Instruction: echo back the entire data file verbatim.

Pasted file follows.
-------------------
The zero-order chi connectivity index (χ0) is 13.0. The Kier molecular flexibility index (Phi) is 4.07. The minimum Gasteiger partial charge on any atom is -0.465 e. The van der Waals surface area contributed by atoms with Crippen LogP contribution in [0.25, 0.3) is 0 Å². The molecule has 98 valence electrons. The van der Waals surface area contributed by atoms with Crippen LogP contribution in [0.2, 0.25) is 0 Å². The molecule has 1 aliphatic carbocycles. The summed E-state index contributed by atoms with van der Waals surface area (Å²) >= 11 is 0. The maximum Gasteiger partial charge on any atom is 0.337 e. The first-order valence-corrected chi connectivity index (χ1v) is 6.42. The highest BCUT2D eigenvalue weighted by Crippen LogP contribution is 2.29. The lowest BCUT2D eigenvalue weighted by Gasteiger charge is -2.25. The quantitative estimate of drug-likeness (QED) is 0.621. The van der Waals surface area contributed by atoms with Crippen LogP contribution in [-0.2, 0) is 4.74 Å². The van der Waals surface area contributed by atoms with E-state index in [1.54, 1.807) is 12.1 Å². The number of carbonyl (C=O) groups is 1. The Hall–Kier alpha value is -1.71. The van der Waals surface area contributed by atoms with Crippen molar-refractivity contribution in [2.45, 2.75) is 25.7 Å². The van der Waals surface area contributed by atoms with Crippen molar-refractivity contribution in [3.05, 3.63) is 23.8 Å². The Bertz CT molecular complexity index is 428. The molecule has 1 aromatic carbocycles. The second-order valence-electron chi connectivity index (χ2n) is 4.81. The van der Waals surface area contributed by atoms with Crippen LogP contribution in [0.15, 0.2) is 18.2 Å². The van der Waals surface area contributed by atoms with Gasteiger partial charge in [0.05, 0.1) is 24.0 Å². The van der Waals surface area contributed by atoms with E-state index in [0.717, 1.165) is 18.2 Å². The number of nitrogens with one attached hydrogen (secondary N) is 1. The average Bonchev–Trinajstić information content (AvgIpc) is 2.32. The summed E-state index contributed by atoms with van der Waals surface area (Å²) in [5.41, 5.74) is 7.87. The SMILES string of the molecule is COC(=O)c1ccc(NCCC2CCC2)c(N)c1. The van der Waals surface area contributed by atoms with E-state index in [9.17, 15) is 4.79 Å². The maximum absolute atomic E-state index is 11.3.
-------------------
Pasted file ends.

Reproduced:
The zero-order chi connectivity index (χ0) is 13.0. The Kier molecular flexibility index (Phi) is 4.07. The minimum Gasteiger partial charge on any atom is -0.465 e. The van der Waals surface area contributed by atoms with Crippen LogP contribution in [0.25, 0.3) is 0 Å². The molecule has 98 valence electrons. The van der Waals surface area contributed by atoms with Crippen LogP contribution in [0.2, 0.25) is 0 Å². The molecule has 1 aliphatic carbocycles. The summed E-state index contributed by atoms with van der Waals surface area (Å²) >= 11 is 0. The maximum Gasteiger partial charge on any atom is 0.337 e. The first-order valence-corrected chi connectivity index (χ1v) is 6.42. The highest BCUT2D eigenvalue weighted by Crippen LogP contribution is 2.29. The lowest BCUT2D eigenvalue weighted by Gasteiger charge is -2.25. The quantitative estimate of drug-likeness (QED) is 0.621. The van der Waals surface area contributed by atoms with Crippen LogP contribution in [-0.2, 0) is 4.74 Å². The van der Waals surface area contributed by atoms with E-state index in [1.54, 1.807) is 12.1 Å². The number of carbonyl (C=O) groups is 1. The Hall–Kier alpha value is -1.71. The van der Waals surface area contributed by atoms with Crippen molar-refractivity contribution in [2.45, 2.75) is 25.7 Å². The van der Waals surface area contributed by atoms with Crippen molar-refractivity contribution in [3.05, 3.63) is 23.8 Å². The Bertz CT molecular complexity index is 428. The molecule has 1 aromatic carbocycles. The second-order valence-electron chi connectivity index (χ2n) is 4.81. The van der Waals surface area contributed by atoms with Crippen LogP contribution in [0.15, 0.2) is 18.2 Å². The van der Waals surface area contributed by atoms with Gasteiger partial charge in [0.05, 0.1) is 24.0 Å². The van der Waals surface area contributed by atoms with E-state index in [0.717, 1.165) is 18.2 Å². The number of nitrogens with one attached hydrogen (secondary N) is 1. The average Bonchev–Trinajstić information content (AvgIpc) is 2.32. The summed E-state index contributed by atoms with van der Waals surface area (Å²) in [5.41, 5.74) is 7.87. The SMILES string of the molecule is COC(=O)c1ccc(NCCC2CCC2)c(N)c1. The van der Waals surface area contributed by atoms with E-state index in [9.17, 15) is 4.79 Å². The maximum absolute atomic E-state index is 11.3.